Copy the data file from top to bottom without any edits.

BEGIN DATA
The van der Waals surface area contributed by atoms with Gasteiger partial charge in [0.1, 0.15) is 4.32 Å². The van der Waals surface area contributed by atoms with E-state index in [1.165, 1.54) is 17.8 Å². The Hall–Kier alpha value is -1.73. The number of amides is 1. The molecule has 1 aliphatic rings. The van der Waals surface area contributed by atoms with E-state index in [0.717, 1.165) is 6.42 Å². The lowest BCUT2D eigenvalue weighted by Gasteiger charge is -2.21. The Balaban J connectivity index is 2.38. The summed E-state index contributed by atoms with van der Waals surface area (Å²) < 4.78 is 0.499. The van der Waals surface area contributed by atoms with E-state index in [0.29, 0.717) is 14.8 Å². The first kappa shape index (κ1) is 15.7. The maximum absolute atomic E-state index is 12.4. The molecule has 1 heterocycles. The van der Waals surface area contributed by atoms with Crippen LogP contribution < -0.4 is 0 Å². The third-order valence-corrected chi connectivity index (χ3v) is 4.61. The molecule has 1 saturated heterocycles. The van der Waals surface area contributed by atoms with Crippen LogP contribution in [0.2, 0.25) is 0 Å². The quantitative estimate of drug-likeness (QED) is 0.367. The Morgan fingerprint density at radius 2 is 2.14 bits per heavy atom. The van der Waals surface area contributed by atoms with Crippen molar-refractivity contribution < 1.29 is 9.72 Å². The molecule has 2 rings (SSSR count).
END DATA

The van der Waals surface area contributed by atoms with Gasteiger partial charge in [0.1, 0.15) is 4.32 Å². The van der Waals surface area contributed by atoms with E-state index in [1.165, 1.54) is 17.8 Å². The Hall–Kier alpha value is -1.73. The number of amides is 1. The molecule has 1 aliphatic rings. The van der Waals surface area contributed by atoms with E-state index in [0.717, 1.165) is 6.42 Å². The lowest BCUT2D eigenvalue weighted by Gasteiger charge is -2.21. The Balaban J connectivity index is 2.38. The summed E-state index contributed by atoms with van der Waals surface area (Å²) < 4.78 is 0.499. The van der Waals surface area contributed by atoms with E-state index in [0.29, 0.717) is 14.8 Å². The first kappa shape index (κ1) is 15.7. The maximum absolute atomic E-state index is 12.4. The molecule has 1 heterocycles. The van der Waals surface area contributed by atoms with Crippen LogP contribution < -0.4 is 0 Å². The third-order valence-corrected chi connectivity index (χ3v) is 4.61. The molecule has 1 saturated heterocycles. The van der Waals surface area contributed by atoms with Crippen LogP contribution in [0.2, 0.25) is 0 Å². The quantitative estimate of drug-likeness (QED) is 0.367. The Morgan fingerprint density at radius 2 is 2.14 bits per heavy atom. The van der Waals surface area contributed by atoms with Crippen molar-refractivity contribution < 1.29 is 9.72 Å². The molecule has 2 rings (SSSR count).